The innate immune system uses multiple strategies to detect viral infections. Because all viruses rely on host cells for their synthesis and propagation, the molecular features used to detect viral infections must be unique to viruses and absent from host cells. Research in the past decade has advanced our understanding of various cell-intrinsic and cell-extrinsic modes of virus recognition.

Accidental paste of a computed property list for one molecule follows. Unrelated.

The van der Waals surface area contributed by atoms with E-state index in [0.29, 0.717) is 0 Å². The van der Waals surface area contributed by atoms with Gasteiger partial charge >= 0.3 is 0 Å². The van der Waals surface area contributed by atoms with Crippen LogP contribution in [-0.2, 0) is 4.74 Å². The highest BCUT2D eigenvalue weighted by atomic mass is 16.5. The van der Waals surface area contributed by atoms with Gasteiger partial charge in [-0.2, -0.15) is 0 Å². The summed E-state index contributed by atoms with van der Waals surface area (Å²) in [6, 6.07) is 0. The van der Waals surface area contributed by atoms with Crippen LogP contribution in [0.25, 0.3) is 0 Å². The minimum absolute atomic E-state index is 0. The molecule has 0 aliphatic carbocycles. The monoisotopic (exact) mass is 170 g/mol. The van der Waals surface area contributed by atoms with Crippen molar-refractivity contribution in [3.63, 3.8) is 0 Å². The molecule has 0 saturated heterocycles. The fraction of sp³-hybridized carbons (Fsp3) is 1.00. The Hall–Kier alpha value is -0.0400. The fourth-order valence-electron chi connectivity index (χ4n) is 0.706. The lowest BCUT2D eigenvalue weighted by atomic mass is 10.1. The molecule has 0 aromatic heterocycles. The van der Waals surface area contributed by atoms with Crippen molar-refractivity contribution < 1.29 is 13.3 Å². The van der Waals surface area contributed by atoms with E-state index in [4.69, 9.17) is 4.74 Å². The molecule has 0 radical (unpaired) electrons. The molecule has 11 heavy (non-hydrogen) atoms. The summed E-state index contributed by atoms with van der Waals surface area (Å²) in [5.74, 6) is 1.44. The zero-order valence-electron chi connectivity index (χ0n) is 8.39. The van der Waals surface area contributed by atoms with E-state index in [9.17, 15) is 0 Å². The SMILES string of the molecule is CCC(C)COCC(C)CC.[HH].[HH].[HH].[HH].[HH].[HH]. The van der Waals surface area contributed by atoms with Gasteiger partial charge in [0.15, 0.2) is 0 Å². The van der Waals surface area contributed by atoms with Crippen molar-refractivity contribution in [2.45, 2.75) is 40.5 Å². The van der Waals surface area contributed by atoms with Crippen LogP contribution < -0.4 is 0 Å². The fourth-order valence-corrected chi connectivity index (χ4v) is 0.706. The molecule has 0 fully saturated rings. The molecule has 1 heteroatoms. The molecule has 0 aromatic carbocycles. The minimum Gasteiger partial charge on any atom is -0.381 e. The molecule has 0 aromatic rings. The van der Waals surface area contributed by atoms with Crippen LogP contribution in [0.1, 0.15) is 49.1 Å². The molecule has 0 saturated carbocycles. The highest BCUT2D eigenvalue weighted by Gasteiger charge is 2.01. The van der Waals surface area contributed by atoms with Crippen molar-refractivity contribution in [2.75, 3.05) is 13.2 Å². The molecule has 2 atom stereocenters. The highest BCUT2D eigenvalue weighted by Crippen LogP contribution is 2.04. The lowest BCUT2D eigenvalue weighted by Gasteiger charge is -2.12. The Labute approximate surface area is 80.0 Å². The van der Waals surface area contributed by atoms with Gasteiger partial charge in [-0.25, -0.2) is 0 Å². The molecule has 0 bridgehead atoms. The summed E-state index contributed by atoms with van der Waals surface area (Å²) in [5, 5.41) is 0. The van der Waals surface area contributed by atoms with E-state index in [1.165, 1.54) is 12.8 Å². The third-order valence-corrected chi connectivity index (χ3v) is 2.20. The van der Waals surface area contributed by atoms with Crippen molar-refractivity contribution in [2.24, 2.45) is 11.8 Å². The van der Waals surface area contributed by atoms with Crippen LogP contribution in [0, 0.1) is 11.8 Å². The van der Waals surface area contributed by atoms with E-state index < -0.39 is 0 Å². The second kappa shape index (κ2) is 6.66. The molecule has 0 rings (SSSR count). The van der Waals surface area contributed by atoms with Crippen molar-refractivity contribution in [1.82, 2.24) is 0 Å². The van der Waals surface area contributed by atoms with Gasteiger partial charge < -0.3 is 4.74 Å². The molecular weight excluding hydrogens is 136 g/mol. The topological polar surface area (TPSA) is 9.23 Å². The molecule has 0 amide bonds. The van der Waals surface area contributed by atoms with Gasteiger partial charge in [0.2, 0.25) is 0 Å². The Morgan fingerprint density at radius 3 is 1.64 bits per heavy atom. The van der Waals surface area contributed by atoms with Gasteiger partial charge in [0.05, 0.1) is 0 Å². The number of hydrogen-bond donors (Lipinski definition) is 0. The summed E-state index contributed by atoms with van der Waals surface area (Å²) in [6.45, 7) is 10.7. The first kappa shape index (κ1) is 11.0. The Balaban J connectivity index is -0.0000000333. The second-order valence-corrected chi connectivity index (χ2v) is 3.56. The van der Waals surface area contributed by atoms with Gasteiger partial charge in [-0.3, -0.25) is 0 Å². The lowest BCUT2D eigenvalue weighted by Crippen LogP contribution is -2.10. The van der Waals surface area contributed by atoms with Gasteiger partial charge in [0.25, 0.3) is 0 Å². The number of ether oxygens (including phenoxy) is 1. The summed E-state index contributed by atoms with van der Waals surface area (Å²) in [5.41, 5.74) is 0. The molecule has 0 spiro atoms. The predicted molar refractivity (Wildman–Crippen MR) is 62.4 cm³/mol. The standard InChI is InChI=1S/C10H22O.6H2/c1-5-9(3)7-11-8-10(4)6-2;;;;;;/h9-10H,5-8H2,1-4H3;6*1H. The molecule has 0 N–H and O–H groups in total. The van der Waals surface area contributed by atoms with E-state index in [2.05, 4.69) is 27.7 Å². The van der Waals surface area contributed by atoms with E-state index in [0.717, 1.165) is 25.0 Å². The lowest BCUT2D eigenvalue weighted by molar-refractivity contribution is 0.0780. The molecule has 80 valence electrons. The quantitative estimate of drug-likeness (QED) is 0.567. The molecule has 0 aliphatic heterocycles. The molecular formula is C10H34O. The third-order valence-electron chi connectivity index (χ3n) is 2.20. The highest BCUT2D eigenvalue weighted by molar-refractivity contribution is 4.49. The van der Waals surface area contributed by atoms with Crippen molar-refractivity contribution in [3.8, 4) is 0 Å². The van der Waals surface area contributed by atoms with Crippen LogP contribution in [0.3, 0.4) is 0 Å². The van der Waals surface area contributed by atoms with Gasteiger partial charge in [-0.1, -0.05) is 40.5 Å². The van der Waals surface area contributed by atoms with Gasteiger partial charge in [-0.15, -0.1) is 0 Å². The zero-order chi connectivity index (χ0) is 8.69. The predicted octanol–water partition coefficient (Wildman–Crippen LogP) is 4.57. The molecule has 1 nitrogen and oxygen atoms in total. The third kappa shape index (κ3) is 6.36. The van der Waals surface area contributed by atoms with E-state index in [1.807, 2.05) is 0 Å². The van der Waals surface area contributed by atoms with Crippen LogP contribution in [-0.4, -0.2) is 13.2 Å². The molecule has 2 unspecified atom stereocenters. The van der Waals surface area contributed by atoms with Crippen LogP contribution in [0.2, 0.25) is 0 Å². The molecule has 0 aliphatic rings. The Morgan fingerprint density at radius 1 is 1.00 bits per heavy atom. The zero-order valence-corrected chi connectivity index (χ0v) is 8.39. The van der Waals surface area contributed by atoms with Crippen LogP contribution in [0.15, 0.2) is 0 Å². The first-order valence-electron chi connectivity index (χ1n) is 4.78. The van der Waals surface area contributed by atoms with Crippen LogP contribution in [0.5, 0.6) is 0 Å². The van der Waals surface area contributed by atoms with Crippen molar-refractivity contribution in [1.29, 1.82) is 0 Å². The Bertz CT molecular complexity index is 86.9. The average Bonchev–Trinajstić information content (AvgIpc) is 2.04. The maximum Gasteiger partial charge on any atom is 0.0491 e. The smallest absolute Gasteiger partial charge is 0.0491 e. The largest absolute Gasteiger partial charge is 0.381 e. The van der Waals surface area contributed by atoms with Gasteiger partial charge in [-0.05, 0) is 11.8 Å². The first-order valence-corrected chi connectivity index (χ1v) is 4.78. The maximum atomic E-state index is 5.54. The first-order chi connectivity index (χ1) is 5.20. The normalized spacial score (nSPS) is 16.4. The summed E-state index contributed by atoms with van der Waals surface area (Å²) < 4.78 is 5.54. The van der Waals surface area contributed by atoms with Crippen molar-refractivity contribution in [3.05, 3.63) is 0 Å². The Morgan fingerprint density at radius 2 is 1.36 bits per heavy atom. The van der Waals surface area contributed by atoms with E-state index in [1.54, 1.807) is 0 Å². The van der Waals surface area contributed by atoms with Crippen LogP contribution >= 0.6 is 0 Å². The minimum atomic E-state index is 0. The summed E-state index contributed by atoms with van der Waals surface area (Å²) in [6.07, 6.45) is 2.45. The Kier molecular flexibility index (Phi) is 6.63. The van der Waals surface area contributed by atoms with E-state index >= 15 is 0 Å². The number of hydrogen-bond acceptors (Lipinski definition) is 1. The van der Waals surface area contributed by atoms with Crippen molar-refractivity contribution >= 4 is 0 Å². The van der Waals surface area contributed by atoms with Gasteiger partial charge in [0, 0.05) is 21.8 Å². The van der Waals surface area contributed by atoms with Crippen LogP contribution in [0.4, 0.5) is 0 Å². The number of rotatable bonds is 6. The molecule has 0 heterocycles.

This review examines the innate recognition from the point of view of virus invasion and replication strategies, and places innate sensors in the context of detecting viral genome, replication intermediate, transcriptional by-product, and other viral invasion strategies. On the basis of other unique features common to viral infections, undiscovered areas of virus detection are discussed.